By Francesca Saldan, M.A., museum curator
For the first time, there are five generations in the workplace. Traditionalists, Baby Boomers, Gen-Xers, Millennials, and Gen-Zers can now be found working together, with new generations stepping into leadership positions. This has created an increasingly complicated work environment. COVID-19 has not only exacerbated these complications but has turned the entire arts and culture sector upside down.
I, myself, am Millennial. Like many Millennials, I work within a multi-generational workplace and am the youngest person on senior staff. My story is not unique; it does, however, highlight a common experience felt by many young leaders: being viewed as young and savvy but also the most inexperienced person at the table. For several years, generation bias has been a hurdle that has shaped my experience within leadership. And for many of my more senior colleagues it has been something that has shaped theirs—positioning them as authority figures but also stereotyping them as individuals that are out of touch and averse to challenging the status quo.
Cue COVID-19. I remember the day that my staff and I were told about the pandemic. Our executive director said that we would be closing for just two weeks. Little did we know, the pandemic would become our reality for the next year and half. Many museums, like my own, were stranded at a crossroads with no playbook to fall back on and no “best practices” to turn to on how to respond. In this way, COVID-19 created a level playing field, at least in terms of leadership. Now any idea put forth by either senior and more novice leaders holds the same amount of merit. This has created a unique opportunity for inter-generational collaboration, where “perceived experience” is no longer currency.
But there are two sides to every coin. While Boomers, Gen-Xers and Millennials are now coming to the table as equals, generational stereotypes continue to be reinforced. With many of our organizations being forced to pivot into existing only virtually, younger employees have been tasked with taking on digital engagement and social media because of a perceived strength in digital literacy. Cancellation of many fundraisers and private rentals has also financially compromised many museums, which has resulted in historic layoffs and furloughs of front line staff. In some cases, this has pitted older and younger generations of workers against one another, as staff debate the most viable and ethical ways to remain financially solvent during such uncertain times.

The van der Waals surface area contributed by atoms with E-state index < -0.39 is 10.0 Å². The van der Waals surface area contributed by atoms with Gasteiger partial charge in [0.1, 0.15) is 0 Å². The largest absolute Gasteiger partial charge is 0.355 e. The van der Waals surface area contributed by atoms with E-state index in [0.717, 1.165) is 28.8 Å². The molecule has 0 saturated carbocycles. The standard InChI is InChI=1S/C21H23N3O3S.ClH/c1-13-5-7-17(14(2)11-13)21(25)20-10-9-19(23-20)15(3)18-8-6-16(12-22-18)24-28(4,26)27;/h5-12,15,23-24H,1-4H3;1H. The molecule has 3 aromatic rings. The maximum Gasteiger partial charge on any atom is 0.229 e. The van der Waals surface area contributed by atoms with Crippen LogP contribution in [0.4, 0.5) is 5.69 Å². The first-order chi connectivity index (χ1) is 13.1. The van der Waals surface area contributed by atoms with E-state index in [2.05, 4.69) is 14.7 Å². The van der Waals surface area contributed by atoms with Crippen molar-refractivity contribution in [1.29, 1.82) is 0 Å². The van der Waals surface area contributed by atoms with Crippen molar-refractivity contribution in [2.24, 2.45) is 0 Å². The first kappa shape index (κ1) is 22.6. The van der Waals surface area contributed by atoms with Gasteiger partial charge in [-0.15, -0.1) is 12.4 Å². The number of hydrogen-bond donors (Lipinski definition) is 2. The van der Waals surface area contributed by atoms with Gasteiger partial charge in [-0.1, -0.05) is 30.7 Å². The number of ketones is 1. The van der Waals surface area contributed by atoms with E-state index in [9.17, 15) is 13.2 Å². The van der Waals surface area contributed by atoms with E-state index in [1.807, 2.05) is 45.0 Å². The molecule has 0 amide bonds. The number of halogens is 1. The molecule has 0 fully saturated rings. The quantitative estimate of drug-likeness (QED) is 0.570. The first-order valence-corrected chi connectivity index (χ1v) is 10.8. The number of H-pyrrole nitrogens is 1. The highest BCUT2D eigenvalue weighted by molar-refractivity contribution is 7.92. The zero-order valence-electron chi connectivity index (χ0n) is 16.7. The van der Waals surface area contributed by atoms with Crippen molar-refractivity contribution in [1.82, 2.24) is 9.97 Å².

The murders of George Floyd, Breonna Taylor, Ahmaud Arbery and so many others created another tipping point for the industry. As most museums were at their peak output on social media, these murders shook the nation, and the world. And museums were put center stage for a response. Many younger leaders, like myself, assumed that their Boomer colleagues would opt for a more conservative, neutral statement. Or worse, no statement at all. It is my hope that many museum leaders, like myself, were pleasantly surprised by their coworkers’ stance against museum neutrality. However, I am sure that for many others these difficult conversations reinforced negative stereotypes and continue to perpetuate them.
So where do we go from here?
I think it is important to call out generational bias as another toxic –ism plaguing our industry. Like racism and sexism, ageism is keeping many of our organizations from reaching our fullest potential for community impact. It is only through being open and receptive to ideas – whether it comes from someone labeled as young and “inexperienced” or someone perceived as older and “out of touch” – that we can move forward as an industry. But it’s not just about keeping an open mind. We must also be willing to take actionable steps to better understand our co-workers as individuals – how do they tick and what are their strengths? Only then will we be able to break the cycle of making assumptions based on age.
COVID-19 has brought devastation to the world we once knew, and it has held a mirror up to each of us and our industry as a whole—illuminating our biases, faults, and strengths. And while we may never get back to “normal,” I believe that we are on path to a brighter future if we remain willing to listen and learn from the unique experiences every generation brings to the table.
CLIR’s COVID (Re)Collections series explores responses to the COVID-19 pandemic by library, cultural heritage, and information professionals. Stories are proposed by the authors/contributors and reflect their personal experiences and perspectives at the time of submission. Learn more about the series and share your own story here.